Americans Can Sue Saudis for 9/11 Despite Its Noninvolvement
by Stephen Lendman
The Riyadh regime is one of the world's most despicable, involved in regional wars, related violence and state terrorism against its own people.
It's partnered with Obama's wars on Syria and Yemen, unaccountable for Nuremberg-level crimes. Its regime had nothing to do with 9/11 - US state-sponsored terrorism, perhaps complicit with Israel, the mother of all false flags, pretext for endless imperial wars, raping one country after another.
Despite no evidence of Saudi involvement, Congress passed the Orwellian-named Justice Against Sponsors of Terrorism Act (JASTA) legislation - the Senate and House by voice vote in May and earlier in September respectively.
It amends the Foreign Sovereign Immunities Act and Anti-Terrorism Act. Without mentioning Riyadh specifically, it effectively lets families of 9/11 victims sue the kingdom for what happened - diverting attention from the real perpetrator(s) high crime.
Days earlier, Obama vetoed JASTA, overwhelmingly overrided on Wednesday - the Senate voting 97 - 1 in favor, House members by a 348 - 77 majority. Bernie Sanders and Democrat vice presidential nominee Tim Kaine didn't vote.
Hillary said she'd sign JASTA had she been president, one of her many Big Lies, a thinly veiled campaign stunt, solely to win votes.
Chances for litigants to prevail against Riyadh are virtually nil. The kingdom has lots of political, financial, commercial and legal ways to contest the ruling against it.
It holds around $750 billion of US assets, earlier threatening to sell them if JASTA became US law. On Thursday, Saudi Foreign Minister Adel al-Jubeir said henceforth "everybody will begin to think twice before they invest in a place where their assets could be seized."
According to former Saudi ambassador Charles Freeman Jr., "(t)he souring of relations and curtailing of official contacts that this legislation would inevitably produce could also jeopardize Saudi cooperation against anti-American terrorism." Its response could harm US strategic interests.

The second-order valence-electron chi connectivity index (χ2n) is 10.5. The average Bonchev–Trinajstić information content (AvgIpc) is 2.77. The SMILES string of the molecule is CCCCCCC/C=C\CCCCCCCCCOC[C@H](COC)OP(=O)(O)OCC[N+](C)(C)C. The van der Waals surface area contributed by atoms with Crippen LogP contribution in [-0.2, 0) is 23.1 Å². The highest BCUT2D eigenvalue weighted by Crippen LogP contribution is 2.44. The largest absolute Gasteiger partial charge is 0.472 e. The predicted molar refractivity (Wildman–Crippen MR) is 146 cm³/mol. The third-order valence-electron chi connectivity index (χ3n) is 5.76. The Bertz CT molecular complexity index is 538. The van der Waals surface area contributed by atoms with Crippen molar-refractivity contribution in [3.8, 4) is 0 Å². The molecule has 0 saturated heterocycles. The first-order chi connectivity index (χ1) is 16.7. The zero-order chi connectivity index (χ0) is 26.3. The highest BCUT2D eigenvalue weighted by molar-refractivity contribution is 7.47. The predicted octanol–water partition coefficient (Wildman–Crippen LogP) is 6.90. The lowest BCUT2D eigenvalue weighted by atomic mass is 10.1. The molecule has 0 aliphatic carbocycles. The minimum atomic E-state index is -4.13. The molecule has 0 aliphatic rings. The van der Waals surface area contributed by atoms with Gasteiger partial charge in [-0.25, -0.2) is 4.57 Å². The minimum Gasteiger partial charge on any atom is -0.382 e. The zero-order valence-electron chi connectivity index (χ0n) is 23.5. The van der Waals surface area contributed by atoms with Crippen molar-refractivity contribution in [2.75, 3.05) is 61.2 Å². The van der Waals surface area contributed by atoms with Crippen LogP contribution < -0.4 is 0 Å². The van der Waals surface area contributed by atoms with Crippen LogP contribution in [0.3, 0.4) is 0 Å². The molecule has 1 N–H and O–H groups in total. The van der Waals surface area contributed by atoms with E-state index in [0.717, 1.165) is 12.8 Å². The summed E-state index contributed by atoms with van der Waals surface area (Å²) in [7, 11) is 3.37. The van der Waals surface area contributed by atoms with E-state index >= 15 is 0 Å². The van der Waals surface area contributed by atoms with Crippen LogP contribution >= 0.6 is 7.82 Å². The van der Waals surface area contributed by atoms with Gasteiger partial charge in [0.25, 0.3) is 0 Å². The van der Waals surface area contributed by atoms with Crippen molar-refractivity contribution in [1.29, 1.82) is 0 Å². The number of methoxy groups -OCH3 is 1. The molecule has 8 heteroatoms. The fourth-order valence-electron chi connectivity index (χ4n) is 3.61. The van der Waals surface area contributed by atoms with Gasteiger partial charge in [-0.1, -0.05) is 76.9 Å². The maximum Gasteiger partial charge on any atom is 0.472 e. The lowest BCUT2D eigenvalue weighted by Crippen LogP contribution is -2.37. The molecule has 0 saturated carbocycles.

National US-Arab Chamber of Commerce CEO David Hamod said "America is no longer the only game in town. No one knows how Saudi Arabia might respond…but what's the point of calling (its) bluff?"
According to Center for Strategic and International Studies Middle East program director Jon Alterman, JASTA will likely have "a much larger impact" on America than Saudi Arabia. It would leave US agencies open to "court-ordered discovery."
JASTA lets families of 9/11 victims alter current suits or file new ones against Riyadh. A provision lets the attorney general intervene for a judicial stay of any settlements as long as discussions with Riyadh continue on the issue.
Looking ahead, perhaps expect lots of smoke with little or no fire. JASTA changes little, if anything, a political stunt, nothing else.
Stephen Lendman lives in Chicago. He can be reached at firstname.lastname@example.org.
His new book as editor and contributor is titled "Flashpoint in Ukraine: How the US Drive for Hegemony Risks WW III."
Visit his blog site at sjlendman.blogspot.com.
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